title Effects of a disrupted blood-brain barrier on cholesterol homeostasis in the brain
spellingShingle Effects of a disrupted blood-brain barrier on cholesterol homeostasis in the brain
William, Griffiths
Yuqin, Wang
title_short Effects of a disrupted blood-brain barrier on cholesterol homeostasis in the brain
title_full Effects of a disrupted blood-brain barrier on cholesterol homeostasis in the brain
title_fullStr Effects of a disrupted blood-brain barrier on cholesterol homeostasis in the brain
title_full_unstemmed Effects of a disrupted blood-brain barrier on cholesterol homeostasis in the brain
title_sort Effects of a disrupted blood-brain barrier on cholesterol homeostasis in the brain
author_id_str_mv 3316b1d1b524be1831790933eed1c26e
c92729b58622f9fdf6a0e7d8f4ce5081
author_id_fullname_str_mv 3316b1d1b524be1831790933eed1c26e_***_William, Griffiths
c92729b58622f9fdf6a0e7d8f4ce5081_***_Yuqin, Wang
author William, Griffiths
Yuqin, Wang
author2 A. A. Saeed
G. Genove
T. Li
D. Luetjohann
M. Olin
N. Mast
I. A. Pikuleva
P. Crick
Y. Wang
W. Griffiths
C. Betsholtz
I. Bjorkhem
William Griffiths
Yuqin Wang
format Journal article
container_title Journal of Biological Chemistry
publishDate 2014
institution Swansea University
doi_str_mv 10.1074/jbc.M114.556159
college_str Swansea University Medical School
hierarchytype
hierarchy_top_id swanseauniversitymedicalschool
hierarchy_top_title Swansea University Medical School
hierarchy_parent_id swanseauniversitymedicalschool
hierarchy_parent_title Swansea University Medical School
department_str Medicine{{{_:::_}}}Swansea University Medical School{{{_:::_}}}Medicine
document_store_str 0
active_str 0
description Presence of the blood-brain barrier (BBB) is critical for cholesterol metabolism in the brain, preventing uptake of lipoprotein-bound cholesterol from the circulation. The metabolic consequences of a leaking BBB for cholesterol metabolism has not been studied previously. Here we used a pericyte-deficient mouse model, pdgfbret/ret, shown to have increased permeability of the BBB to a range of low-molecular mass and high-molecular mass tracers. There was a significant accumulation of plant sterols in the brain of the pdgfbret/ret mice. By dietary treatment with 0.3% deuterium labeled cholesterol we could demonstrate a significant flux of cholesterol from the circulation into the brain of the mutant mice roughly corresponding to about half of the measured turnover of cholesterol in the brain. We expected the cholesterol flux into the brain to cause a downregulation of cholesterol synthesis. Instead cholesterol synthesis was increased by about 60%. The levels of 24S-hydroxycholesterol (24S-OHC) were significantly reduced in the brain of the pericyte deficient mice but increased in the circulation. After treatment with 1% cholesterol in diet the difference in cholesterol synthesis between mutants and controls disappeared. The findings are consistent with increased leakage of 24S-OHC from the brain into the circulation in the pericyte-deficient mice. This oxysterol is an efficient suppressor of cholesterol synthesis and the results are consistent with a regulatory role of 24S-OHC in the brain. To our knowledge this is the first demonstration that a defect BBB may lead to increased flux of a lipophilic compound out from the brain. The relevance of the findings for the human situation is discussed.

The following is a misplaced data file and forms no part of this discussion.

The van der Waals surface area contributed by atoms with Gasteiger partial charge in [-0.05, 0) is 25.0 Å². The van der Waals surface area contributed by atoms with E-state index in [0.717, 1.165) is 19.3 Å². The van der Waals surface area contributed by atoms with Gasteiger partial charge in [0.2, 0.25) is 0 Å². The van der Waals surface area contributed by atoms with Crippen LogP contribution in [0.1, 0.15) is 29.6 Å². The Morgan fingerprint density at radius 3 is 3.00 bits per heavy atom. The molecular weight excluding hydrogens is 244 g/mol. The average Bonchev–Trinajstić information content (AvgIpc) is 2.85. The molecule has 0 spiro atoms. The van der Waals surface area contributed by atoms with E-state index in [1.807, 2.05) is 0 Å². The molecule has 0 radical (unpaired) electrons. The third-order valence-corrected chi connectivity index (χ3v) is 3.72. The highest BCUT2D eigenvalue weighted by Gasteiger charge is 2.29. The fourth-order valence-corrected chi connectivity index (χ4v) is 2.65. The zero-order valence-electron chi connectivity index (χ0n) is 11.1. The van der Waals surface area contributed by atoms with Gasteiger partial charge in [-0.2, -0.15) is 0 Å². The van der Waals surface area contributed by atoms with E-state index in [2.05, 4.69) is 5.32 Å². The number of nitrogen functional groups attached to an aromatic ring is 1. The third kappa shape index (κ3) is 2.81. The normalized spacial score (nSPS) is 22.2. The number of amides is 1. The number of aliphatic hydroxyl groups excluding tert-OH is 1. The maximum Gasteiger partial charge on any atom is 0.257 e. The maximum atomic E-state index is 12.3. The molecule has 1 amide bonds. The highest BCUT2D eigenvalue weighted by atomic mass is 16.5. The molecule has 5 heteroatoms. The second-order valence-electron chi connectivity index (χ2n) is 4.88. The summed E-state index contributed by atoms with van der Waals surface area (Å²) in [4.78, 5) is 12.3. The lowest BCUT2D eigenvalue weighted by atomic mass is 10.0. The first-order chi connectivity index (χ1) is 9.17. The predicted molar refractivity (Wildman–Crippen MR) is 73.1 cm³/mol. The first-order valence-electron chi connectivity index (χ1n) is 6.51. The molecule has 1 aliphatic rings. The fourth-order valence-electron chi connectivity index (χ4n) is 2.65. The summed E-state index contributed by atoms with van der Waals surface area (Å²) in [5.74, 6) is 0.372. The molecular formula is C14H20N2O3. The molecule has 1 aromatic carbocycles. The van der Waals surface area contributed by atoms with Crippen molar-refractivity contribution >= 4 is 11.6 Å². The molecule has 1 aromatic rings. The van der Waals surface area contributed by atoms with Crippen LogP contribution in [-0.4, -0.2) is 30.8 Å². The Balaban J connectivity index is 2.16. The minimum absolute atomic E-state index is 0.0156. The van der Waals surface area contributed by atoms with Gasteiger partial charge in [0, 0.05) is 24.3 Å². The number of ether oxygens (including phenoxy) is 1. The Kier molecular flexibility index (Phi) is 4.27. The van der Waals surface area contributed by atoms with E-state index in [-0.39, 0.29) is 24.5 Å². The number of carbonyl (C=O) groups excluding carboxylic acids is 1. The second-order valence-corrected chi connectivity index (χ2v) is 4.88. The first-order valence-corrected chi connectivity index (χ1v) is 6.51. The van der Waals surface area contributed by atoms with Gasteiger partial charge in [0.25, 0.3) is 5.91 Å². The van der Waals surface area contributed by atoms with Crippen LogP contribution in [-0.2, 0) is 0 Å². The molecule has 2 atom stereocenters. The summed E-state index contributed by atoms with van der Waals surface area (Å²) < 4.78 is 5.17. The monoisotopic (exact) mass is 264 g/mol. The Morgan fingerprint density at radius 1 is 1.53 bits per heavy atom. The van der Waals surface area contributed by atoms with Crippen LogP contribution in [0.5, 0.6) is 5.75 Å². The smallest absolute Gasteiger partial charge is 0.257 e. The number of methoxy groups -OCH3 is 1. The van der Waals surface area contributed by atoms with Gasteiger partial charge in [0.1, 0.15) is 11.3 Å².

published_date 2014-12-31T03:30:30Z